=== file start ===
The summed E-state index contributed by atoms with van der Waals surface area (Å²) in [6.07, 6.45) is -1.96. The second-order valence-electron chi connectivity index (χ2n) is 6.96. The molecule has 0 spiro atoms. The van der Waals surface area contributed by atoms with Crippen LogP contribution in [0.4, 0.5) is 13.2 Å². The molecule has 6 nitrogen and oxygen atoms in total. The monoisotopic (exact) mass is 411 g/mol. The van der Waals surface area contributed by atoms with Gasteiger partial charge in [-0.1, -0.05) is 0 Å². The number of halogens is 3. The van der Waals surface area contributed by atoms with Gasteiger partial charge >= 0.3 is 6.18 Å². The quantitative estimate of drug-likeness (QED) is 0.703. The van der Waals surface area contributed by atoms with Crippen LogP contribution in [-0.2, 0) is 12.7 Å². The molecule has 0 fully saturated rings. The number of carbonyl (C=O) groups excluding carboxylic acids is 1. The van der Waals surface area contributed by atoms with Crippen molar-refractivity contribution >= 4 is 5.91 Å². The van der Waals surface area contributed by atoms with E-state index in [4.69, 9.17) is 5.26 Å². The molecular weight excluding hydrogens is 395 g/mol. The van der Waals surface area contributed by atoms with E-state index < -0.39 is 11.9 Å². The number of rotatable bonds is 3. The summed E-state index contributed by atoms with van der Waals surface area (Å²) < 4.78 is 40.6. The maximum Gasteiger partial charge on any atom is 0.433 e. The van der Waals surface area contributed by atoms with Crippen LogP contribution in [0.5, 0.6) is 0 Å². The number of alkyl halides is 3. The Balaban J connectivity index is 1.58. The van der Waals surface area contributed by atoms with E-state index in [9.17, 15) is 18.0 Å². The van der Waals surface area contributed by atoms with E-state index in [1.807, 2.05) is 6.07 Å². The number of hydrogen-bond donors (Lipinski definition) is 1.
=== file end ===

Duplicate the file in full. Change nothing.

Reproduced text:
The summed E-state index contributed by atoms with van der Waals surface area (Å²) in [6.07, 6.45) is -1.96. The second-order valence-electron chi connectivity index (χ2n) is 6.96. The molecule has 0 spiro atoms. The van der Waals surface area contributed by atoms with Crippen LogP contribution in [0.4, 0.5) is 13.2 Å². The molecule has 6 nitrogen and oxygen atoms in total. The monoisotopic (exact) mass is 411 g/mol. The van der Waals surface area contributed by atoms with Gasteiger partial charge in [-0.1, -0.05) is 0 Å². The number of halogens is 3. The van der Waals surface area contributed by atoms with Gasteiger partial charge >= 0.3 is 6.18 Å². The quantitative estimate of drug-likeness (QED) is 0.703. The van der Waals surface area contributed by atoms with Crippen LogP contribution in [-0.2, 0) is 12.7 Å². The molecule has 0 fully saturated rings. The number of carbonyl (C=O) groups excluding carboxylic acids is 1. The van der Waals surface area contributed by atoms with Crippen molar-refractivity contribution >= 4 is 5.91 Å². The van der Waals surface area contributed by atoms with E-state index in [4.69, 9.17) is 5.26 Å². The molecular weight excluding hydrogens is 395 g/mol. The van der Waals surface area contributed by atoms with E-state index < -0.39 is 11.9 Å². The number of rotatable bonds is 3. The summed E-state index contributed by atoms with van der Waals surface area (Å²) < 4.78 is 40.6. The maximum Gasteiger partial charge on any atom is 0.433 e. The van der Waals surface area contributed by atoms with Crippen LogP contribution in [0.5, 0.6) is 0 Å². The number of alkyl halides is 3. The Balaban J connectivity index is 1.58. The van der Waals surface area contributed by atoms with E-state index in [9.17, 15) is 18.0 Å². The van der Waals surface area contributed by atoms with E-state index in [1.807, 2.05) is 6.07 Å². The number of hydrogen-bond donors (Lipinski definition) is 1.